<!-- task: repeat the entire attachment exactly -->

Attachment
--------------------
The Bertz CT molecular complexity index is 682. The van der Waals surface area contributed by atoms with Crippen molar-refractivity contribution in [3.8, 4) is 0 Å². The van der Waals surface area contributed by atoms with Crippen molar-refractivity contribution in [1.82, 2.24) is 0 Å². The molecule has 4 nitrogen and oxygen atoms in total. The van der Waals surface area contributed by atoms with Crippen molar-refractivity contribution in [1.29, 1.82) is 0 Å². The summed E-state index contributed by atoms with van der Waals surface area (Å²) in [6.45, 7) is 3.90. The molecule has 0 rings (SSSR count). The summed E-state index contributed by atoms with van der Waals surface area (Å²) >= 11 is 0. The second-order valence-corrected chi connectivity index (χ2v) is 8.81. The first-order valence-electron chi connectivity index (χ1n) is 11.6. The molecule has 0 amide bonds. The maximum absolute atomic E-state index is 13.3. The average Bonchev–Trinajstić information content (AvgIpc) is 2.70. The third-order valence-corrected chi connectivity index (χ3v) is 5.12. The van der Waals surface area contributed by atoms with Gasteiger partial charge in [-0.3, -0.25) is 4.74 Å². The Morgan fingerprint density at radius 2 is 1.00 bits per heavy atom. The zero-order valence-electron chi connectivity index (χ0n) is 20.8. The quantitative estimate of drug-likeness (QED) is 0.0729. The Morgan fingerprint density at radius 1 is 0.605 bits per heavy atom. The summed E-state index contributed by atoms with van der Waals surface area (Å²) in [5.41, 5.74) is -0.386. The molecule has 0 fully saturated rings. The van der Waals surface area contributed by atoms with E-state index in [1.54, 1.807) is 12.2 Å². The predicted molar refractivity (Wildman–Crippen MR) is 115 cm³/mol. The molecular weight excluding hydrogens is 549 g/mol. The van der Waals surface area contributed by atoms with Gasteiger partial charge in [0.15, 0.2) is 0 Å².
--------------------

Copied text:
The Bertz CT molecular complexity index is 682. The van der Waals surface area contributed by atoms with Crippen molar-refractivity contribution in [3.8, 4) is 0 Å². The van der Waals surface area contributed by atoms with Crippen molar-refractivity contribution in [1.82, 2.24) is 0 Å². The molecule has 4 nitrogen and oxygen atoms in total. The van der Waals surface area contributed by atoms with Crippen molar-refractivity contribution in [1.29, 1.82) is 0 Å². The summed E-state index contributed by atoms with van der Waals surface area (Å²) in [6.45, 7) is 3.90. The molecule has 0 rings (SSSR count). The summed E-state index contributed by atoms with van der Waals surface area (Å²) >= 11 is 0. The second-order valence-corrected chi connectivity index (χ2v) is 8.81. The first-order valence-electron chi connectivity index (χ1n) is 11.6. The molecule has 0 amide bonds. The maximum absolute atomic E-state index is 13.3. The average Bonchev–Trinajstić information content (AvgIpc) is 2.70. The third-order valence-corrected chi connectivity index (χ3v) is 5.12. The van der Waals surface area contributed by atoms with Gasteiger partial charge in [-0.3, -0.25) is 4.74 Å². The Morgan fingerprint density at radius 2 is 1.00 bits per heavy atom. The zero-order valence-electron chi connectivity index (χ0n) is 20.8. The quantitative estimate of drug-likeness (QED) is 0.0729. The Morgan fingerprint density at radius 1 is 0.605 bits per heavy atom. The summed E-state index contributed by atoms with van der Waals surface area (Å²) in [5.41, 5.74) is -0.386. The molecule has 0 fully saturated rings. The van der Waals surface area contributed by atoms with E-state index in [1.54, 1.807) is 12.2 Å². The predicted molar refractivity (Wildman–Crippen MR) is 115 cm³/mol. The molecular weight excluding hydrogens is 549 g/mol. The van der Waals surface area contributed by atoms with Gasteiger partial charge in [0.15, 0.2) is 0 Å².